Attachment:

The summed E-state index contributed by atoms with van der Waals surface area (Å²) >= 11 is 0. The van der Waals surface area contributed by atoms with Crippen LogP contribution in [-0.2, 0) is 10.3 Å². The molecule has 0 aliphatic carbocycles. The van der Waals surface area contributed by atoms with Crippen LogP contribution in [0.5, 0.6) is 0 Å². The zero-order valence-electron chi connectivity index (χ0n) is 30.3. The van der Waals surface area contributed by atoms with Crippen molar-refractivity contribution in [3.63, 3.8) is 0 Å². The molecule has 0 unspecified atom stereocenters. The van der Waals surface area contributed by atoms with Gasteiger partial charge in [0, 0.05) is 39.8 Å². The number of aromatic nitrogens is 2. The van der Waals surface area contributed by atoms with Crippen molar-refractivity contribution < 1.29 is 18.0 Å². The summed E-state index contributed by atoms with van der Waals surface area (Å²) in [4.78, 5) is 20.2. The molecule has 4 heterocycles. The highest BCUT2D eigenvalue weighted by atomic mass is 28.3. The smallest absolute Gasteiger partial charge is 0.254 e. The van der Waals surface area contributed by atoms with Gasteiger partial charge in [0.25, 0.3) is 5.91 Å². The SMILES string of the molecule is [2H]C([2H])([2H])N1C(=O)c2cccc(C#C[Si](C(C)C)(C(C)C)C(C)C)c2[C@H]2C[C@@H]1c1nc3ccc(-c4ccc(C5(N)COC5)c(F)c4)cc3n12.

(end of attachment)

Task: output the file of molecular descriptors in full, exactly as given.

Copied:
The summed E-state index contributed by atoms with van der Waals surface area (Å²) >= 11 is 0. The van der Waals surface area contributed by atoms with Crippen LogP contribution in [-0.2, 0) is 10.3 Å². The molecule has 0 aliphatic carbocycles. The van der Waals surface area contributed by atoms with Crippen LogP contribution in [0.5, 0.6) is 0 Å². The zero-order valence-electron chi connectivity index (χ0n) is 30.3. The van der Waals surface area contributed by atoms with Crippen molar-refractivity contribution in [3.63, 3.8) is 0 Å². The molecule has 0 unspecified atom stereocenters. The van der Waals surface area contributed by atoms with Gasteiger partial charge in [0, 0.05) is 39.8 Å². The number of aromatic nitrogens is 2. The van der Waals surface area contributed by atoms with Crippen molar-refractivity contribution < 1.29 is 18.0 Å². The summed E-state index contributed by atoms with van der Waals surface area (Å²) in [4.78, 5) is 20.2. The molecule has 4 heterocycles. The highest BCUT2D eigenvalue weighted by atomic mass is 28.3. The smallest absolute Gasteiger partial charge is 0.254 e. The van der Waals surface area contributed by atoms with Gasteiger partial charge in [0.25, 0.3) is 5.91 Å². The SMILES string of the molecule is [2H]C([2H])([2H])N1C(=O)c2cccc(C#C[Si](C(C)C)(C(C)C)C(C)C)c2[C@H]2C[C@@H]1c1nc3ccc(-c4ccc(C5(N)COC5)c(F)c4)cc3n12.